"Midway" is an old fashioned war movie - but that isn't a good thing.
This retelling of one of the most important battles in World War II from "Independence Day" director Roland Emmerich is the kind of war movie that has been done a million times before - usually way better. It's an overstuffed CGI extravaganza that substitutes humanity for special effects.
"Midway" builds to the climatic battle in the Pacific Ocean that helped turn the tide of the war, with the film showing the events that led up to that fateful day and a handful of people who played a hand in the battle.
They include Richard 'Dick' Best (Ed Skrein), a talented bomber squad commander; Edward Layton (Patrick Wilson), a Naval intelligence officer who knows Japan better than anyone in the military; and Admiral Chester Nimitz (Woody Harrelson), the head of the Pacific Ocean fleet.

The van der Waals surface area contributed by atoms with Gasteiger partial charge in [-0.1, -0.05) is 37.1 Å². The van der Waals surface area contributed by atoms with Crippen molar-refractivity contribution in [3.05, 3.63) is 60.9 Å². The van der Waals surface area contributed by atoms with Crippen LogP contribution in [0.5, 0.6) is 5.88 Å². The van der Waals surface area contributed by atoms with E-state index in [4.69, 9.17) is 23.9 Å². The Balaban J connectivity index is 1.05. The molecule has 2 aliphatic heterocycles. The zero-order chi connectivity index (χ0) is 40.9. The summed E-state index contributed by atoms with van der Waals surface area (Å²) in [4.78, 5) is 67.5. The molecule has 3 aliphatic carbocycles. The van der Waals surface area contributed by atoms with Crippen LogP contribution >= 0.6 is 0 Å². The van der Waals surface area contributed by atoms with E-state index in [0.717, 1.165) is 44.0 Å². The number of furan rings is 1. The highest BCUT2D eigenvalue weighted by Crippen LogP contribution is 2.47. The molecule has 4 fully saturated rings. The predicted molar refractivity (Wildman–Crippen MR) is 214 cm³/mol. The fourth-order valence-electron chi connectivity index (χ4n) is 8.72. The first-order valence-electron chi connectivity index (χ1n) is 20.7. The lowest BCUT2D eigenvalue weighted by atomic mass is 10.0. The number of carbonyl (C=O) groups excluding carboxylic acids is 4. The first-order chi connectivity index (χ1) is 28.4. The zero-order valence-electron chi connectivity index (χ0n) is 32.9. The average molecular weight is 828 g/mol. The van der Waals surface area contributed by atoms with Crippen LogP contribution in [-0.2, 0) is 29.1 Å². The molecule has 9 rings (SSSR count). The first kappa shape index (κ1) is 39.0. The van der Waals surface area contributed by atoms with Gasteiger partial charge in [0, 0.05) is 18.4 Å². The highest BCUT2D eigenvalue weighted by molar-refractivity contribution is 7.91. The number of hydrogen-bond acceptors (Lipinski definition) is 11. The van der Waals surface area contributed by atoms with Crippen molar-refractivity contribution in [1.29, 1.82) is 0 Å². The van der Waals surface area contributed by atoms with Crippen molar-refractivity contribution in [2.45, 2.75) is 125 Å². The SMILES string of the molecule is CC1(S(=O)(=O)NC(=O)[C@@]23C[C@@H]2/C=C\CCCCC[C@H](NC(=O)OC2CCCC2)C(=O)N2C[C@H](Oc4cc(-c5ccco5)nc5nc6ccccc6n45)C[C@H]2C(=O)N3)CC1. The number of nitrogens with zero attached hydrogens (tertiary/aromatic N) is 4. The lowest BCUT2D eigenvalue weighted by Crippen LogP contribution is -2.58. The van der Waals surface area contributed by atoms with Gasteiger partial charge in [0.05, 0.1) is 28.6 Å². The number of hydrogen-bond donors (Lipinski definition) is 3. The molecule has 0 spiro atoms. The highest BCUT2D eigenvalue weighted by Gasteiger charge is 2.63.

The film also features Mandy Moore, Joe Jonas, Aaron Eckhardt, Luke Evans and Dennis Quaid - piling up on familiar faces stuck in a film more concerned with CGI battles that actual character development.
"Midway" just feels like a movie that the studio had its hands in throughout the creative process - determined to put everything in the film deemed important to box office success. By doing so it waters down something that could have been quite effective in the right hands, not someone has inconsistent as Emmerich.
He's stuck in disaster movie mode here with "Midway" coming off as an extension of his previous films "Independence Day" and "Day After Tomorrow." The characters are one-dimensional, the dialogue is wooden and the action sequences get repetitive.
The only true substance to be found in "Midway" comes in the scenes right before the credits that tell us what happened to all of the people involved. Those "what happened" title cards reveal more about these characters than anything else that has happened in the film's 138 minute running time.
It's a shame because these heroes deserve to have their full story told and they most certainly deserve a better vehicle for their story than "Midway."